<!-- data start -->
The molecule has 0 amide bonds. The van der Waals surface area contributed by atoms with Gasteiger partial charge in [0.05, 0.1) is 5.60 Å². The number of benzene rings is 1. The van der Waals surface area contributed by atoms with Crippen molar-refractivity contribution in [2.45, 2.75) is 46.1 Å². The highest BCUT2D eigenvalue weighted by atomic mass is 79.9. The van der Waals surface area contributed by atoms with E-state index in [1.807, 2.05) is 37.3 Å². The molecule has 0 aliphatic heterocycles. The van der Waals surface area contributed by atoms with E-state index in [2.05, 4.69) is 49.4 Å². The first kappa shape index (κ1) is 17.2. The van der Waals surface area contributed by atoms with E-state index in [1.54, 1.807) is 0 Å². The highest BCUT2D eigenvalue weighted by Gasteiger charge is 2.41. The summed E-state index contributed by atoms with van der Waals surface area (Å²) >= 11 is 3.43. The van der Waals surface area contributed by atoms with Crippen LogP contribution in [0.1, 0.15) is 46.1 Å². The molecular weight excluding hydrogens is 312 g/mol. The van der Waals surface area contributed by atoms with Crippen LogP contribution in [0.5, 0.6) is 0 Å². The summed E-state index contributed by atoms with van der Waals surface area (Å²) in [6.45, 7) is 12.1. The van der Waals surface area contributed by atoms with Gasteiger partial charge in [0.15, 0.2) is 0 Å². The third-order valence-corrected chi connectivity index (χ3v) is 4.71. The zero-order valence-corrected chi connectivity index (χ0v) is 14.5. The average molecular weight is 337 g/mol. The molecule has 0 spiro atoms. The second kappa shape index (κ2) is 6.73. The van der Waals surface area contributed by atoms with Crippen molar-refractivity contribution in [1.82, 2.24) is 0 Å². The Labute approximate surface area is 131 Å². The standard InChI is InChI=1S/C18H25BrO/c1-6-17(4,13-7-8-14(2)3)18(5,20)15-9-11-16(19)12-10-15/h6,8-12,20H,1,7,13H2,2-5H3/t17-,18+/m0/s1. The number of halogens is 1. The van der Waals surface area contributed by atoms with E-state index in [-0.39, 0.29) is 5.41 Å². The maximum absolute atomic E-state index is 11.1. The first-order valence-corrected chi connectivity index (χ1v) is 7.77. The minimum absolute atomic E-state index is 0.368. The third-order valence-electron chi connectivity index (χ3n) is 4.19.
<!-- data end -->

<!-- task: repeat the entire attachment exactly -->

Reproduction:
The molecule has 0 amide bonds. The van der Waals surface area contributed by atoms with Gasteiger partial charge in [0.05, 0.1) is 5.60 Å². The number of benzene rings is 1. The van der Waals surface area contributed by atoms with Crippen molar-refractivity contribution in [2.45, 2.75) is 46.1 Å². The highest BCUT2D eigenvalue weighted by atomic mass is 79.9. The van der Waals surface area contributed by atoms with E-state index in [1.807, 2.05) is 37.3 Å². The molecule has 0 aliphatic heterocycles. The van der Waals surface area contributed by atoms with E-state index in [2.05, 4.69) is 49.4 Å². The first kappa shape index (κ1) is 17.2. The van der Waals surface area contributed by atoms with E-state index in [1.54, 1.807) is 0 Å². The highest BCUT2D eigenvalue weighted by Gasteiger charge is 2.41. The summed E-state index contributed by atoms with van der Waals surface area (Å²) >= 11 is 3.43. The van der Waals surface area contributed by atoms with Crippen LogP contribution in [0.1, 0.15) is 46.1 Å². The molecular weight excluding hydrogens is 312 g/mol. The van der Waals surface area contributed by atoms with Crippen LogP contribution in [0.5, 0.6) is 0 Å². The summed E-state index contributed by atoms with van der Waals surface area (Å²) in [6.45, 7) is 12.1. The van der Waals surface area contributed by atoms with Gasteiger partial charge in [0.15, 0.2) is 0 Å². The third-order valence-corrected chi connectivity index (χ3v) is 4.71. The zero-order valence-corrected chi connectivity index (χ0v) is 14.5. The average molecular weight is 337 g/mol. The molecule has 0 spiro atoms. The second kappa shape index (κ2) is 6.73. The van der Waals surface area contributed by atoms with Crippen molar-refractivity contribution in [1.82, 2.24) is 0 Å². The Labute approximate surface area is 131 Å². The standard InChI is InChI=1S/C18H25BrO/c1-6-17(4,13-7-8-14(2)3)18(5,20)15-9-11-16(19)12-10-15/h6,8-12,20H,1,7,13H2,2-5H3/t17-,18+/m0/s1. The number of halogens is 1. The van der Waals surface area contributed by atoms with E-state index in [-0.39, 0.29) is 5.41 Å². The maximum absolute atomic E-state index is 11.1. The first-order valence-corrected chi connectivity index (χ1v) is 7.77. The minimum absolute atomic E-state index is 0.368. The third-order valence-electron chi connectivity index (χ3n) is 4.19.